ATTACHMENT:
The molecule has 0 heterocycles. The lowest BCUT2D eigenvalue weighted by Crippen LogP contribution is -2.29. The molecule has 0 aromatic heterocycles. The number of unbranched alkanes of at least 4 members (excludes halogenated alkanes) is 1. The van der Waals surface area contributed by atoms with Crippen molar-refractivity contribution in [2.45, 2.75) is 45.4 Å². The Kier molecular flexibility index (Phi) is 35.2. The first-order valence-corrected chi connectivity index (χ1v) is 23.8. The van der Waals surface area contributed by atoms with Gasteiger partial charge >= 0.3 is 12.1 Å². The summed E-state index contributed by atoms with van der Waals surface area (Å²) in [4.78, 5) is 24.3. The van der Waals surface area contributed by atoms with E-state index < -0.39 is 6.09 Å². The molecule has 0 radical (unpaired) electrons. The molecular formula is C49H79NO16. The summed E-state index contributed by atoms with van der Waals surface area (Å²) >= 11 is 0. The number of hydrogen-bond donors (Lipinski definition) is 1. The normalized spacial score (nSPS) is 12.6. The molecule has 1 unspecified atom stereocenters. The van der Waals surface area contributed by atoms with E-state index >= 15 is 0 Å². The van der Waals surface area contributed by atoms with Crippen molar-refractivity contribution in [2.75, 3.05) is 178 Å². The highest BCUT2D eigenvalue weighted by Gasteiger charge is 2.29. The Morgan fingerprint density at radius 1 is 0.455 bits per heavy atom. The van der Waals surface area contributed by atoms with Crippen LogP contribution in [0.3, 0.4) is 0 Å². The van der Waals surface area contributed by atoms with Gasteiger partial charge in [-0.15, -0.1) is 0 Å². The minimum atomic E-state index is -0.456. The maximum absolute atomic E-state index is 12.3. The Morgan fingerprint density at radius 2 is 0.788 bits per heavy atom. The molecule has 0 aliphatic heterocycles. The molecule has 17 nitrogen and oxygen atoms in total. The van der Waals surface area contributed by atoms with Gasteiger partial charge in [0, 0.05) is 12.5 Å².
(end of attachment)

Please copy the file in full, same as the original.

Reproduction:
The molecule has 0 heterocycles. The lowest BCUT2D eigenvalue weighted by Crippen LogP contribution is -2.29. The molecule has 0 aromatic heterocycles. The number of unbranched alkanes of at least 4 members (excludes halogenated alkanes) is 1. The van der Waals surface area contributed by atoms with Crippen molar-refractivity contribution in [2.45, 2.75) is 45.4 Å². The Kier molecular flexibility index (Phi) is 35.2. The first-order valence-corrected chi connectivity index (χ1v) is 23.8. The van der Waals surface area contributed by atoms with Gasteiger partial charge >= 0.3 is 12.1 Å². The summed E-state index contributed by atoms with van der Waals surface area (Å²) in [4.78, 5) is 24.3. The van der Waals surface area contributed by atoms with E-state index < -0.39 is 6.09 Å². The molecule has 0 radical (unpaired) electrons. The molecular formula is C49H79NO16. The summed E-state index contributed by atoms with van der Waals surface area (Å²) >= 11 is 0. The number of hydrogen-bond donors (Lipinski definition) is 1. The normalized spacial score (nSPS) is 12.6. The molecule has 1 unspecified atom stereocenters. The van der Waals surface area contributed by atoms with E-state index >= 15 is 0 Å². The van der Waals surface area contributed by atoms with Crippen molar-refractivity contribution in [2.75, 3.05) is 178 Å². The highest BCUT2D eigenvalue weighted by Gasteiger charge is 2.29. The Morgan fingerprint density at radius 1 is 0.455 bits per heavy atom. The van der Waals surface area contributed by atoms with Crippen LogP contribution in [0.3, 0.4) is 0 Å². The van der Waals surface area contributed by atoms with Gasteiger partial charge in [-0.15, -0.1) is 0 Å². The minimum atomic E-state index is -0.456. The maximum absolute atomic E-state index is 12.3. The Morgan fingerprint density at radius 2 is 0.788 bits per heavy atom. The molecule has 0 aliphatic heterocycles. The molecule has 17 nitrogen and oxygen atoms in total. The van der Waals surface area contributed by atoms with Gasteiger partial charge in [0, 0.05) is 12.5 Å².